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Lacrosse: Monarch, lacrosse community mourn loss of Dax Roane

Coyotes hoping to play and honor assistant coach in 2020


David Auday remembers getting call after call from a man eager to join his coaching staff with the Monarch lacrosse program.

“He gave me a call and wanted to hear about Monarch lacrosse,” Auday said. “When we met in my office, at that moment I knew I needed to get him on my staff.”

The man calling was Dax Roane, a man who had the passion for lacrosse. He played the sport his entire life and continued to play in adult leagues in Colorado. Auday gave him a chance to join the coaching staff and the two formed a coaching partnership that spanned more than 16 years together.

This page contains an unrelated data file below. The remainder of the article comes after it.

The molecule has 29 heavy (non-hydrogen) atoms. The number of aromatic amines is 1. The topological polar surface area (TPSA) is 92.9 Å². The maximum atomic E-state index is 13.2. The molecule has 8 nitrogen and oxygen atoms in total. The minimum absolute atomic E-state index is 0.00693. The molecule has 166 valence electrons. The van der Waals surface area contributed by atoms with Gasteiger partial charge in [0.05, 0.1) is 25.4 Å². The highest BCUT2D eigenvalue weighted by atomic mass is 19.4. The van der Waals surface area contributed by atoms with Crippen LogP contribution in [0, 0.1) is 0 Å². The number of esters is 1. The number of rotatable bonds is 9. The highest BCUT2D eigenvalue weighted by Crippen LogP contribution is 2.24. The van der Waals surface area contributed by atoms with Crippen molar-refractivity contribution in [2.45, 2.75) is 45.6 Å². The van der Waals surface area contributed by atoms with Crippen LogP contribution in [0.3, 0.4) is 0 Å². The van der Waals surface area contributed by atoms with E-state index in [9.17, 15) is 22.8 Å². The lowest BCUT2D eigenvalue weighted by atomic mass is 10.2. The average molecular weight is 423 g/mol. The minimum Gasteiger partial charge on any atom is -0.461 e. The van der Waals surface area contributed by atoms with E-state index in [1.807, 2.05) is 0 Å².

Roane’s wife, Jen, learned how important lacrosse was to him when the two began seeing each other while he was working at the ChopHouse & Brewery in Denver.

Photo courtesy Monarch lacrosse
Monarch assistant coach Dax Roane passed away on March 7 from complications of anaplastic astrocytoma.

“He always looked forward to lacrosse season,” Jen said. “When we first met, he would always say lacrosse is in the spring. But when we were together, it always seemed to be more year-round for him. When spring did come around, it was such a great time, and he was so excited for each season.”

Dax served as the offensive coordinator under Auday and the two helped Monarch become a Front Range League contender and a playoff contender on a yearly basis together. Perhaps the biggest impact he had on the team each season was that he was in charge of planning the team’s spring break travel trips. Some of the trips the team has made over the years include Florida, California and Pennsylvania.